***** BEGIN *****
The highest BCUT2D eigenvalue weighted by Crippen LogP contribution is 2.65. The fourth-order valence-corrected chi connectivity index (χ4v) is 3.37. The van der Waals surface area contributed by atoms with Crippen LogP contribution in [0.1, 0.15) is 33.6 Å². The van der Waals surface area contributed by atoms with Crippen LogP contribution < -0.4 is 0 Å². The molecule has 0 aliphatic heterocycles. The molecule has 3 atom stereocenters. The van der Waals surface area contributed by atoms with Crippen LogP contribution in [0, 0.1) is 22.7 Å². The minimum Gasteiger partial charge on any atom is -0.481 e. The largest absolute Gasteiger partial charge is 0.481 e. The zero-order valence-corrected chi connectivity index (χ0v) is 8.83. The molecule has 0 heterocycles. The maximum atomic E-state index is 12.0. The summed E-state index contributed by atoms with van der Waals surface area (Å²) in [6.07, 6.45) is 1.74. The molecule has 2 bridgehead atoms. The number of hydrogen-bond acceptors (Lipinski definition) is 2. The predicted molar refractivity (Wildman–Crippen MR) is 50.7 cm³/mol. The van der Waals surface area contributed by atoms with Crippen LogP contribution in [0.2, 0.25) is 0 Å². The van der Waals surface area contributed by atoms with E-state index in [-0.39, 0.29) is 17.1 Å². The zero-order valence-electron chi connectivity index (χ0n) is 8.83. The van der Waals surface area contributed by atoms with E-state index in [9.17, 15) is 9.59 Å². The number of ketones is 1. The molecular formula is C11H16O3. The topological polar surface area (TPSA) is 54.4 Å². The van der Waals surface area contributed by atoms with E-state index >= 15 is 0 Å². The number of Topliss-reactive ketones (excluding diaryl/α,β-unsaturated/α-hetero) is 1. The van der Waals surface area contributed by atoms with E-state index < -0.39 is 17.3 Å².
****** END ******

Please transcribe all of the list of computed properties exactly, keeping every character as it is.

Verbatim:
The highest BCUT2D eigenvalue weighted by Crippen LogP contribution is 2.65. The fourth-order valence-corrected chi connectivity index (χ4v) is 3.37. The van der Waals surface area contributed by atoms with Crippen LogP contribution in [0.1, 0.15) is 33.6 Å². The van der Waals surface area contributed by atoms with Crippen LogP contribution < -0.4 is 0 Å². The molecule has 0 aliphatic heterocycles. The molecule has 3 atom stereocenters. The van der Waals surface area contributed by atoms with Crippen LogP contribution in [0, 0.1) is 22.7 Å². The minimum Gasteiger partial charge on any atom is -0.481 e. The largest absolute Gasteiger partial charge is 0.481 e. The zero-order valence-corrected chi connectivity index (χ0v) is 8.83. The molecule has 0 heterocycles. The maximum atomic E-state index is 12.0. The summed E-state index contributed by atoms with van der Waals surface area (Å²) in [6.07, 6.45) is 1.74. The molecule has 2 bridgehead atoms. The number of hydrogen-bond acceptors (Lipinski definition) is 2. The predicted molar refractivity (Wildman–Crippen MR) is 50.7 cm³/mol. The van der Waals surface area contributed by atoms with Crippen LogP contribution in [0.2, 0.25) is 0 Å². The van der Waals surface area contributed by atoms with E-state index in [-0.39, 0.29) is 17.1 Å². The zero-order valence-electron chi connectivity index (χ0n) is 8.83. The van der Waals surface area contributed by atoms with E-state index in [9.17, 15) is 9.59 Å². The number of ketones is 1. The molecular formula is C11H16O3. The topological polar surface area (TPSA) is 54.4 Å². The van der Waals surface area contributed by atoms with E-state index >= 15 is 0 Å². The number of Topliss-reactive ketones (excluding diaryl/α,β-unsaturated/α-hetero) is 1. The van der Waals surface area contributed by atoms with E-state index < -0.39 is 17.3 Å².